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In Mexico, the average consumption of soft drinks reaches 163 liters per person annually - Photo: REUTERS

Processed food consumption continues to rise

13/12/2017
14:19
Newsroom
Mexico City
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The quick pace of life has resulted in people having less time to cook at home which has lead to the increased consumption of processed foods that more often than not are low in vitamins and high in fat, sugar, and sodium

The quick pace of life has resulted in people having less time to cook at home which has lead to the increased consumption of processed foods that more often than not are low in vitamins and high in fat, sugar, and sodium.

"We eat, not very well, the food is not tasty, but we eat fast.” It is necessary to inquire if that benefits our lives, because the food intake should go beyond covering the nutritional requirement of the day.

"Eating should involve taste, pleasure, and company, but that does not happen anymore," said Ana Berenice de la Barrera, Head of the subprogram of Support for Food Teaching of the University Program of Food (PUAL) of the UNAM.

Ana Berenice de la Barrera highlighted that even though processed foods are highly consumed in urban areas due to their price, in rural areas there has been an increase in the consumption of carbonated drinks.

In Mexico, the average consumption of carbonated drinks reaches 163 liters per person annually. "A risk factor for obesity and diabetes epidemics along with cardiovascular diseases that are increasingly present at younger ages among the population. We are facing the first generation of children who, due to the early presence of risk factors, could increase the risk of dying before their parents, and that is not evolution," she assured.

Thus, in 2012 red flags were set and the 2010 regulation regarding food labeling (Mexican Official Norm NOM-051) had to be modified in 2015.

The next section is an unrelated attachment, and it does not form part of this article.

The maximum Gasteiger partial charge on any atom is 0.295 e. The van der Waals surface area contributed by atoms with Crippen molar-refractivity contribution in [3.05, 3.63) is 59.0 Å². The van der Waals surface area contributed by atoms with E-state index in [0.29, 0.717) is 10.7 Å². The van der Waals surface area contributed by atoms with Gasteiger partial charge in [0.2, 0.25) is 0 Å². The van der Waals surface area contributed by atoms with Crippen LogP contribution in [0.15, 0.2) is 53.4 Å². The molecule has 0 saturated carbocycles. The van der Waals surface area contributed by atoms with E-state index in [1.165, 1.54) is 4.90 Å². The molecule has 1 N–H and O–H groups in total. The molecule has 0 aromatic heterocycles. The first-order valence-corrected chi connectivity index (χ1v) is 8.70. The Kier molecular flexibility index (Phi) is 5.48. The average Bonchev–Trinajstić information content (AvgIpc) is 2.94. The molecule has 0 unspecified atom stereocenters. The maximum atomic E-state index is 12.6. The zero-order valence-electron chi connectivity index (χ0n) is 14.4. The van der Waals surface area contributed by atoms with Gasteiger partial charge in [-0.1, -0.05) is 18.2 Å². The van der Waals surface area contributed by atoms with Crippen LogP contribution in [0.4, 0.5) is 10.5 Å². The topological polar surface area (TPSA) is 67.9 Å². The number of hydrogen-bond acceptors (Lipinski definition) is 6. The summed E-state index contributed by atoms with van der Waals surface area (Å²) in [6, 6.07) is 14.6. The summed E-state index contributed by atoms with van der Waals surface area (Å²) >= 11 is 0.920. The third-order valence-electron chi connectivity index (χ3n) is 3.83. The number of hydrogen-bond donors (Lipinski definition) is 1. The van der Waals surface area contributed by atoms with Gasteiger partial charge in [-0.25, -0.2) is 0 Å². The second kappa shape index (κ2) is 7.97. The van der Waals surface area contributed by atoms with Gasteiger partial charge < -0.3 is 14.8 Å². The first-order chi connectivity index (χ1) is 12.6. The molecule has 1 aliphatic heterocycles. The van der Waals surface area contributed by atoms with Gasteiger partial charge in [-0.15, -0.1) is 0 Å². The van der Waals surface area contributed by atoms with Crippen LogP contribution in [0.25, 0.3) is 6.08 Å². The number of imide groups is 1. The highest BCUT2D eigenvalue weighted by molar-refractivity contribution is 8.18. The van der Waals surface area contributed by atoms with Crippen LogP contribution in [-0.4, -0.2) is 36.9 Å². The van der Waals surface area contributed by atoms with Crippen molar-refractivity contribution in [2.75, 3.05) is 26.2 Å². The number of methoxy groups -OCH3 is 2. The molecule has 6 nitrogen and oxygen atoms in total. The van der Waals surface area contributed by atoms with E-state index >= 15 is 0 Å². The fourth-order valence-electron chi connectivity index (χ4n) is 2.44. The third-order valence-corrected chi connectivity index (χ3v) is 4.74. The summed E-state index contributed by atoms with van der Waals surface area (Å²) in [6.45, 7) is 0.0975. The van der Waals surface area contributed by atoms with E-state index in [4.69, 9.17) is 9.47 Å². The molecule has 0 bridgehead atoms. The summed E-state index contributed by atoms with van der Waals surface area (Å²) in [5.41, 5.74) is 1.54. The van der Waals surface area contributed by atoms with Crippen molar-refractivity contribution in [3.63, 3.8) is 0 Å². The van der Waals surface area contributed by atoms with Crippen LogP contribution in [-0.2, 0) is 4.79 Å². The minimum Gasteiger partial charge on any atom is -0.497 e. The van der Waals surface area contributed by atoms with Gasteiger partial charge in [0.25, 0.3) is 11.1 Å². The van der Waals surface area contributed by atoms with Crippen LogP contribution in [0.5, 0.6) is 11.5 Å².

“The Mexican government published a new version of the Mexican Official Standard: NOM-051-SCFI/SSA1-2010: 'General labeling and sanitary specifications for pre-packaged food and non-alcoholic beverages',” the update reads.

With the update, it was intended to regulate processed food consumption, "yet, the industry moved in an interesting way, given the limitation of no more than 50 kilocalories per container, their strategy was to make presentations with less quantity.

"For instance, an innocent juice box went from 250 milliliters and 84 kilocalories to 125 milliliters and 42 kilocalories, at a lower cost; nonetheless, instead of buying just one juice box, the child buys two; not only spending more money but consuming the same amount of product and discarding two containers. Thus, it is necessary to be aware of the way we consume and why we allow ourselves to be manipulated in such a way."

Processed food also contains additives, substances that the industry uses to preserve flavor or enhance its taste, appearance, or other qualities, but studies show that it is not as convenient to ingest additives, because in the long run they could lead to a series of diseases, warned Ana Berenice de la Barrera.

In the PUAL, at least two courses per year are carried out on nutrition, gastronomy, management and safety systems addressed to both consumers and food workers.

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